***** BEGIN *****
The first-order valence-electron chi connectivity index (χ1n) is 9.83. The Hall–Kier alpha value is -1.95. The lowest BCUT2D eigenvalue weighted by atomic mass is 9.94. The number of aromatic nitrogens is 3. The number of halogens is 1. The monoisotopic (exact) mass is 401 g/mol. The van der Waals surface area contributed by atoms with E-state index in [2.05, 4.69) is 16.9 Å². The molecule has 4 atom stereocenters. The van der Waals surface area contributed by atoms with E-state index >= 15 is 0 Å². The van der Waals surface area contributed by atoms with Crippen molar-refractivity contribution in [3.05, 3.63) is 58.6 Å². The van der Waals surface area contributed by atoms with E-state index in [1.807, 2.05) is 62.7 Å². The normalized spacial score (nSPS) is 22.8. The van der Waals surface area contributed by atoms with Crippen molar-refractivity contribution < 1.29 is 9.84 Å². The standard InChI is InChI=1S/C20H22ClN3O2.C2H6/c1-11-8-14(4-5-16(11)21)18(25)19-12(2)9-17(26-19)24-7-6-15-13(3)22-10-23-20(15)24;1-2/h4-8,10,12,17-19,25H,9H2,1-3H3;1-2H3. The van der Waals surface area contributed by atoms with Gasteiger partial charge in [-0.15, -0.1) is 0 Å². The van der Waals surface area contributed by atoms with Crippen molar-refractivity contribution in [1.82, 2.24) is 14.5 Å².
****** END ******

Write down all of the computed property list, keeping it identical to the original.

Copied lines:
The first-order valence-electron chi connectivity index (χ1n) is 9.83. The Hall–Kier alpha value is -1.95. The lowest BCUT2D eigenvalue weighted by atomic mass is 9.94. The number of aromatic nitrogens is 3. The number of halogens is 1. The monoisotopic (exact) mass is 401 g/mol. The van der Waals surface area contributed by atoms with E-state index in [2.05, 4.69) is 16.9 Å². The molecule has 4 atom stereocenters. The van der Waals surface area contributed by atoms with E-state index >= 15 is 0 Å². The van der Waals surface area contributed by atoms with Crippen molar-refractivity contribution in [3.05, 3.63) is 58.6 Å². The van der Waals surface area contributed by atoms with E-state index in [1.807, 2.05) is 62.7 Å². The normalized spacial score (nSPS) is 22.8. The van der Waals surface area contributed by atoms with Crippen molar-refractivity contribution < 1.29 is 9.84 Å². The standard InChI is InChI=1S/C20H22ClN3O2.C2H6/c1-11-8-14(4-5-16(11)21)18(25)19-12(2)9-17(26-19)24-7-6-15-13(3)22-10-23-20(15)24;1-2/h4-8,10,12,17-19,25H,9H2,1-3H3;1-2H3. The van der Waals surface area contributed by atoms with Gasteiger partial charge in [-0.15, -0.1) is 0 Å². The van der Waals surface area contributed by atoms with Crippen molar-refractivity contribution in [1.82, 2.24) is 14.5 Å².